Naum Gabo (1890-1977)
Naum Gabo (1890-1977)

Linear Construction in Space No. 2

Naum Gabo (1890-1977)
Linear Construction in Space No. 2
perspex with nylon monofilament with black insets on an integral wooden base
39 x 28 x 28 cm. (excluding the wooden base)
42 x 32 x 32 cm. (including the wooden base)
Conceived in 1949 and executed in 1957; the base conceived in 1957-1958
Commissioned from the artist by Piet and Ida Sanders in 1956.
H. Read (a.o.), Gabo: Constructions, Sculpture, Painting, Drawings, Engravings, London/Bradford 1957, no. 86, p. 184 (another example illustrated).
George Rickey, 'Naum Gabo 1890-1977', in: Artforum, vol. 16 (1977) no. 3 (November), pp. 22-27 (another example illustrated p. 25).
S. Nash and J. Merkert, Naum Gabo: Sixty Years of Constructivism: Including Catalogue Raisonné of the Constructions and Sculptures, Munich 1985, no. 55.11, p. 236, as: Linear Construction in Space No. 2.
M. Hammer and C. Lodder, Constructing Modernity: the Art and Career of Naum Gabo, New Haven 2000, pp. 323-326 (another example illustrated p. 324).
P. Sanders, Herinneringen, Amsterdam, 2009, p. 116 (illustrated).
Paris, Galerie Claude Bernard, Sculpture, February-March 1958.
Rotterdam, Boymans Museum/Amsterdam, Stedelijk Museum, Gabo, 12 April-23 June 1958, no. 18.
Schiedam, Stedelijk Museum Schiedam, Schiedammers tonen hun kunstbezit, 18 December 1959-16 February 1960, no. 194.
Schiedam, Stedelijk Museum Schiedam, Collectie Piet en Ida Sanders. Leven met kunst, 30 June-21 October 2012.

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Alexandra Bots
Alexandra Bots

Lot Essay

Created especially for Piet and Ida Sanders, Linear Construction in Space No. 2 is an example of one of Naum Gabo's best-known and most recognised sculptures, one which he himself considered to be a masterpiece. With its striating, spray of filaments emanating from its centre, seemingly oscillating and undulating in wave-forms that appear linked both to the solid rationality of mathematics and to the sublime, Linear Construction in Space No. 2 is one of the purest expressions of Gabo's unique constructivism. Gabo had honed his visual language gradually in Norway, Berlin, Paris, London and Soviet Russia in the previous decades; it now flourished following his move to the United States of America. The strands of nylon and the clarity of the perspex in Linear Construction in Space No. 2 demonstrate perfectly the importance of light, space and rhythm to Gabo; he has focussed on modern materials, celebrating the modern world, while also presenting them in such a way that their solidity is thrown almost into question: the cordage and the clear material hint at a dissolving of substance, a renunciation of the mass usually associated with sculpture.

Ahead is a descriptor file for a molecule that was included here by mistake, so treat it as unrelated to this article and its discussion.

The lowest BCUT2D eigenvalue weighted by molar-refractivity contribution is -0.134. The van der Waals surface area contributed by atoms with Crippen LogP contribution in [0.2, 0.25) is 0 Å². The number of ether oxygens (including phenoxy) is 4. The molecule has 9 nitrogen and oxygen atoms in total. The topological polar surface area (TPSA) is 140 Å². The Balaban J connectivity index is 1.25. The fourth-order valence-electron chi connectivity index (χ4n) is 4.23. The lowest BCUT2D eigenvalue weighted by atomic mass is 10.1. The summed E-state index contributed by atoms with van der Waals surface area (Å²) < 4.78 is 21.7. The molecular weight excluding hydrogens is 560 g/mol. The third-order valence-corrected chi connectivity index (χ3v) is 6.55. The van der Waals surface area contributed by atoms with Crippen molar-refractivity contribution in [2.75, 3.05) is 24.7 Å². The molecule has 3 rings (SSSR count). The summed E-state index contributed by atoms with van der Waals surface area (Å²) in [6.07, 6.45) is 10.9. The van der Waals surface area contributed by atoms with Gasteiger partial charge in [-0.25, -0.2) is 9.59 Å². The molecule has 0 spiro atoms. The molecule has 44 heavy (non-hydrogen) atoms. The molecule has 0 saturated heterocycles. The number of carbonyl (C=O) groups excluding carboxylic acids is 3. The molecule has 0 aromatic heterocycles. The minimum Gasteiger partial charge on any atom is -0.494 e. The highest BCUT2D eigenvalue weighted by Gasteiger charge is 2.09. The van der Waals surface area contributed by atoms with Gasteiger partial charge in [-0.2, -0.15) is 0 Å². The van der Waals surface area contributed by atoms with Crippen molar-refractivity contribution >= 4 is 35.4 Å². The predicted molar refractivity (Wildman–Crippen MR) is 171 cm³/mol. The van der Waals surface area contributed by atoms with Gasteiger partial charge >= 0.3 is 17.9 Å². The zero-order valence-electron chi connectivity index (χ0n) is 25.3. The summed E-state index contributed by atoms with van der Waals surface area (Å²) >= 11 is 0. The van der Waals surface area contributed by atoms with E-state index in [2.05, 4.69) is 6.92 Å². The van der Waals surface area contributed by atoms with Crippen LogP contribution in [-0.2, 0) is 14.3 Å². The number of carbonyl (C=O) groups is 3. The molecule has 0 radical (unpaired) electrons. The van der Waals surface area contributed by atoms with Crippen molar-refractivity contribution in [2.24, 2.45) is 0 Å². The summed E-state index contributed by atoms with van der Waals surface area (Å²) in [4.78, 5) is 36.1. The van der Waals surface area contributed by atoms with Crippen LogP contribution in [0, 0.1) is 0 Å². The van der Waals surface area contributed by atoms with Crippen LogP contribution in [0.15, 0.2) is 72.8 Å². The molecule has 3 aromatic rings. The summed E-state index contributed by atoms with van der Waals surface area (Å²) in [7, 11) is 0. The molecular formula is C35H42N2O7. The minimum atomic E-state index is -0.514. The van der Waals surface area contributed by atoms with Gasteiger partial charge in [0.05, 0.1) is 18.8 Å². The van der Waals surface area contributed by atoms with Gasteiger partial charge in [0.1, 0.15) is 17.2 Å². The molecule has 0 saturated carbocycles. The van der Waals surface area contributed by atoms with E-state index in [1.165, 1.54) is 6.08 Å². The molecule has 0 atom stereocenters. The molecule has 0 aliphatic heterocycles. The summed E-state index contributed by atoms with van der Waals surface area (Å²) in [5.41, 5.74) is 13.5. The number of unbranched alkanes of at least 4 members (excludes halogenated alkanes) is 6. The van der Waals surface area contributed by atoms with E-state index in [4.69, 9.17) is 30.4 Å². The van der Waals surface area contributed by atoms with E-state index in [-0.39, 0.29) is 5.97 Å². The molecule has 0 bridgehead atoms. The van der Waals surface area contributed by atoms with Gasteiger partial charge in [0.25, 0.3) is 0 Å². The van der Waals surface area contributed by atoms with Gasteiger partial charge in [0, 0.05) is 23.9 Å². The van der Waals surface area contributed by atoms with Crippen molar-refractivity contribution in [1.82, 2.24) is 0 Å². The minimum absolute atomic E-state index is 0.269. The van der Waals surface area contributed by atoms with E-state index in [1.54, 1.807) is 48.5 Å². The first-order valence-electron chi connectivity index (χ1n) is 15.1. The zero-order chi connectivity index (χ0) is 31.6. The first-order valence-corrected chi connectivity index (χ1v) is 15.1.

Piet and Ida Sanders had seen and admired one of the larger examples of Linear Construction in Space No. 2 in the Stedelijk Museum; they were impressed by it so much that they requested that Gabo create another version for them. He would subsequently also design the wooden base for it, where the veins in the wood appear to echo and reflect the movement of the strands fanning out above. Of the 26 versions of Linear Construction in Space No. 2 listed in the catalogue raisonné of Gabo's works, many are unique variations rather than pure copies, varying in scale and appearance; indeed, it has been pointed out that some of the later examples benefitted from Gabo's hindsight and are therefore in a better state of preservation than the very first ones. A number are also in museums, including one presented by Gabo himself to Tate, London in memory of his friend, the art historian Sir Herbert Read, who had himself voiced his own admiration of the composition.

It was in 1949 that Gabo had struck upon the composition that would come to inform Linear Construction in Space No. 2. Originally, it featured as an element for a proposed interior to be used in the Esso Building in the Rockefeller Center in New York. While the larger project was unrealised, Gabo had seen the serene power of the sculptures incorporated within it and now returned to them, creating a string of unique variations. With its combination of nylon wires placed with near-scientific precision and the use of perspex, this is a vision of purity that chimes perfectly with Gabo's vision of the world.

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